Lamb Loin Chops

Published on April 1, 2022

You can cook delicious steaks and chops indoors once you learn how from the right person. My son Craig has mastered doing them on the grill outside but because it’s cold and rainy in Virginia a lot, he mastered doing them inside too.

You know when someone really knows there stuff when they can gauge rare, medium and well done by using the push the meat down with your finger trick. It’s great for when the steaks or chops are different sizes and for when everyone wants their’s cooked differently. He showed me the trick, but that’s going to take awhile so for the moment I’m relying on a meat thermometer (which works quite well!).

One of the best ways to cook steaks and chops inside is to use an oven-proof, heavy weight stainless steel skillet, a meat thermometer that will go in the oven with a readout on the counter, and a pair of tongs.

Lamb chops were something special when I was growing up. I only had them at a restaurant once or twice a year during our family vacations driving from Los Angeles to destinations up the California coast. The restaurant served it grilled with the bright green mint jelly.

“The Palace Arms at the unsinkable Brown Palace was serving ‘Spring lamb’ with mint sauce on New Year’s Day 1883 — less than five months after the hotel opened for business. The Colorado restaurant in Boulder was roasting leg of lamb and offering it with mint jelly to that town’s elite five years after the turn of the last century. And before World War I, seemingly every eatery in the West worth its salt offered mutton or lamb with mint jelly.”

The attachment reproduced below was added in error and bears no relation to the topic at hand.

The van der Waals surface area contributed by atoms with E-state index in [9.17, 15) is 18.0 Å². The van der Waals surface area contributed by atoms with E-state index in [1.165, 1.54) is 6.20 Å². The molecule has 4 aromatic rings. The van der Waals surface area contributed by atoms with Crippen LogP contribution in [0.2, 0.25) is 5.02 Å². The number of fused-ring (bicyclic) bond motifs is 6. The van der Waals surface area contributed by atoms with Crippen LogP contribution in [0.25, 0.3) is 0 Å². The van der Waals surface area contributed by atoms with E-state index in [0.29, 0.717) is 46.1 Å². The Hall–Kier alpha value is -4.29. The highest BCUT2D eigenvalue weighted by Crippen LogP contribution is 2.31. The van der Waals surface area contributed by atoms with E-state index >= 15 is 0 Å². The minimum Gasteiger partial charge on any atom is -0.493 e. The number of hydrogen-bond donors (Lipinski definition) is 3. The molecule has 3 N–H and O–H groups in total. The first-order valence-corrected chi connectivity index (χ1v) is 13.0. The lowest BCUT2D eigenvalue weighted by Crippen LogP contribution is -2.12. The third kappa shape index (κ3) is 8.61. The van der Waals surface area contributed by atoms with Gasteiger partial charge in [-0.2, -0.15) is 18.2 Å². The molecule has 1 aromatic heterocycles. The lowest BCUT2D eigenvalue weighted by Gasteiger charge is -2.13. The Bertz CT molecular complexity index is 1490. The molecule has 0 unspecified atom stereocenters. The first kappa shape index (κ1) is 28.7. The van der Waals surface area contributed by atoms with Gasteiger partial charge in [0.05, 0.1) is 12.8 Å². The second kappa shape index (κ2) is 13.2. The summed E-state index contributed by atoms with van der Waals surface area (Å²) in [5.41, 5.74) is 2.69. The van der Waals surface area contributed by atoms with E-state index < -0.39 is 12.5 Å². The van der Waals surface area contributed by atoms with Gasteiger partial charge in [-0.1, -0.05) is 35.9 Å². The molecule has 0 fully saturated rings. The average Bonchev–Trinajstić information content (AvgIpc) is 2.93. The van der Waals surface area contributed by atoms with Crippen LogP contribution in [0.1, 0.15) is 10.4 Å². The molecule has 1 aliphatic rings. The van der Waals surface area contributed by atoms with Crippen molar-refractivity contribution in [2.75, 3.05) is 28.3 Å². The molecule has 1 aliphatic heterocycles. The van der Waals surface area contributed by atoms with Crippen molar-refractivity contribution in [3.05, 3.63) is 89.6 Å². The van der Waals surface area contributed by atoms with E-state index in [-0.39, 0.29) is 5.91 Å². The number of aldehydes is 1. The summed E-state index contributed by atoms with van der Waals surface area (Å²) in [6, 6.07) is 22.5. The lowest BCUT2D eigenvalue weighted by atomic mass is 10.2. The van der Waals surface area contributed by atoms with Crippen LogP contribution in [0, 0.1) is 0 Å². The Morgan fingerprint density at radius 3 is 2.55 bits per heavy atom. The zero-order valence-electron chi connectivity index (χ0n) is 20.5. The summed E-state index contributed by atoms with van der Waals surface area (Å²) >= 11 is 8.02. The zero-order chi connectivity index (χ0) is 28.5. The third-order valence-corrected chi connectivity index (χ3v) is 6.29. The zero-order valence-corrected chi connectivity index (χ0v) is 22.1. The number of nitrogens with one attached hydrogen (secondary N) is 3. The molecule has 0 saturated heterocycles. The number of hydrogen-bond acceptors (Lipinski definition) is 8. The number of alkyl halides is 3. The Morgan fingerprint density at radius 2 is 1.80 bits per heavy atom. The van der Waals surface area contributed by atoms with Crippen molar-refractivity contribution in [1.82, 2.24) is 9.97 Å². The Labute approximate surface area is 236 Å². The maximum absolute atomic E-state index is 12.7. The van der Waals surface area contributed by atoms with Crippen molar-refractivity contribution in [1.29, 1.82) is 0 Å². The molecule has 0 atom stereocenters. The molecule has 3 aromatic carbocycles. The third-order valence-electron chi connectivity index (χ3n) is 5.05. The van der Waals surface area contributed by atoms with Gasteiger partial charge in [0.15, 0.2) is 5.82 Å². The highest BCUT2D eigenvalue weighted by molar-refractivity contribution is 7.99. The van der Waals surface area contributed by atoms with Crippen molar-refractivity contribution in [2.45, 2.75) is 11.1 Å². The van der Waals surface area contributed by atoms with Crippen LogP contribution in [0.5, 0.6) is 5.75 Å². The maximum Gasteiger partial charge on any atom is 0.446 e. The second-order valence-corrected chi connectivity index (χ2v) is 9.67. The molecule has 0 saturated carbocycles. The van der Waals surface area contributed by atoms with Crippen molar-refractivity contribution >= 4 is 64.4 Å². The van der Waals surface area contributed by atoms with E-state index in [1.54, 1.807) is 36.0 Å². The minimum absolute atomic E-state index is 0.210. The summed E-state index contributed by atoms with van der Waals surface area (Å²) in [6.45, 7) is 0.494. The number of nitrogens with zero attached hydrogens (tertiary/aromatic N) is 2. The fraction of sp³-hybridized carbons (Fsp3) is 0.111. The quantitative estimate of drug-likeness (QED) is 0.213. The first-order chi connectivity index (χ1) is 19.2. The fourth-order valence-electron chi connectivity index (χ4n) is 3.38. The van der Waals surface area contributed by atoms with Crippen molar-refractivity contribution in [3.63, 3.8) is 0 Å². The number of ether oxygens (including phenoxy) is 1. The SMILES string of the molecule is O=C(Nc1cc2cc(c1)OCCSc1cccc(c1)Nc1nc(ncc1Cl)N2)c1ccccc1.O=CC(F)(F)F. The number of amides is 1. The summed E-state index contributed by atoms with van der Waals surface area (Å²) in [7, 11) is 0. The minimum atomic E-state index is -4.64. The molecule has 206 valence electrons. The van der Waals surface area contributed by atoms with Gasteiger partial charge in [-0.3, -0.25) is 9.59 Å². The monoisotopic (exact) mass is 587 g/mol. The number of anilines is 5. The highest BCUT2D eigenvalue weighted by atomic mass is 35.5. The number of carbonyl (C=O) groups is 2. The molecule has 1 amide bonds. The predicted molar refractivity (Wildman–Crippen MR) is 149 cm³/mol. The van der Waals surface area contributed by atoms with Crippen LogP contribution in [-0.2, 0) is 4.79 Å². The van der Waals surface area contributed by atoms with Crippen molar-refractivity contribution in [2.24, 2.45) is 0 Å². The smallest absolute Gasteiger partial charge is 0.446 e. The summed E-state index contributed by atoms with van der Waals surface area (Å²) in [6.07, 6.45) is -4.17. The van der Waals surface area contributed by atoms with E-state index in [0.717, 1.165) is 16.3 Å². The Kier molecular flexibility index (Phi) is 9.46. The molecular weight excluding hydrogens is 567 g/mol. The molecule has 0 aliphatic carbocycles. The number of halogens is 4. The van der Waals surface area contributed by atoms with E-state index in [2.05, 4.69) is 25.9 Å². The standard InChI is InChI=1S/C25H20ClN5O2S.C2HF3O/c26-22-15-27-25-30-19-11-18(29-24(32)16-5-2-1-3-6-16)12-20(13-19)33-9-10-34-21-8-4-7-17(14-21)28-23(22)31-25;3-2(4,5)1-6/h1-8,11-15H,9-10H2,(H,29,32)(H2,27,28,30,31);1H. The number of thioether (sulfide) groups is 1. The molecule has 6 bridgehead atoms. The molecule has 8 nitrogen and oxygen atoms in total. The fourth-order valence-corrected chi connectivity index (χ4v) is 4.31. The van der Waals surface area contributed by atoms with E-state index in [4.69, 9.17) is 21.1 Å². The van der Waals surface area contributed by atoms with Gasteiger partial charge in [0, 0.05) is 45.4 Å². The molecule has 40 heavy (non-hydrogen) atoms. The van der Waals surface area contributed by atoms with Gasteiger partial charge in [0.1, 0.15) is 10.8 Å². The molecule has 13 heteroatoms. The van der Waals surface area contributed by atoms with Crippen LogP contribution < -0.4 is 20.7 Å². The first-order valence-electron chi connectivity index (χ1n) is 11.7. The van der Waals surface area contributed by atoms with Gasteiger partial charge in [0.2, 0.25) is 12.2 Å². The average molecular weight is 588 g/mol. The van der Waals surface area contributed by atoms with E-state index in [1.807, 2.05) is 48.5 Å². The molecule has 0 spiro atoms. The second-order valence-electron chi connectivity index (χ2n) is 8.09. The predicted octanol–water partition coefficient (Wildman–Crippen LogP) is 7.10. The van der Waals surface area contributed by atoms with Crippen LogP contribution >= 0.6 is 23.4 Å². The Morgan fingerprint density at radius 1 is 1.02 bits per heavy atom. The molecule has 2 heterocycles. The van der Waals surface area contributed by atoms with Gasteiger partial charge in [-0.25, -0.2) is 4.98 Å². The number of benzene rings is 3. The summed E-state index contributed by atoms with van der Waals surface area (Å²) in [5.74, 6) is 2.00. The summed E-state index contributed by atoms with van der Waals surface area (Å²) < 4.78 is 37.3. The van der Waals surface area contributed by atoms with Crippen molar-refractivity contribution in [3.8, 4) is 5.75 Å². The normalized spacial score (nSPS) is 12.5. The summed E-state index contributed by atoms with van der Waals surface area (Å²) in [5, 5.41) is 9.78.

It’s a fond memory I have never forgotten.

Lamb Loin Chops



Salt and pepper the chops and bring them to room temperature (about 45 minutes).

Preheat the oven to 450°.

Heat a heavy duty stainless steel skillet on medium high. Don’t let it get too hot or the lamb fat will smoke. Place the lamb loin chops on their sides, fat side down. Let the fat melt for about 30 seconds and then lay them down in the fat. Sear each side for 2 minutes.

Place the meat thermometer probe in one of them and set the skillet in the oven. Bake until the thermometer reads 145° for medium (very pink but not rare), or 150° for medium, or 155° for mostly well done (with very little pink). It should take 8 to 10 minutes. Watch them carefully. The temperature rises very quickly towards the end.

Let rest at least 2 minutes. You can eat these plain like a steak or with the mint jelly or with Craig’s Wine and Mint Jelly Pan Sauce (below).

Pictured with Potatoes Florentine.

Craig’s Wine and Mint Jelly Pan Sauce



Make a slurry by mixing the cornstarch and water and set aside. Heat a skillet on medium high. Drizzle with oil. Add the shallots and sauté until they are translucent and begin to brown. Add the wine and bring to a boil and reduce in half (about 10 minutes). Add the salt, pepper and rosemary and cook another 3 minutes. Add the jelly. When it has melted, add the cold butter and stir until melted. If you want your sauce a little thicker, add a small amount of the slurry and mix it in. Keep doing this until you have the desired thickness (You still want it to be a little runny so it’s pourable). Add the torn mint leaves right before serving. Or sprinkle them over them over the sauce when you have plated the food.

Mrs. Miller’s Homemade Mint Jelly has no corn syrup or artificial coloring.

Martha Stewart’s homemade Mint Jelly recipe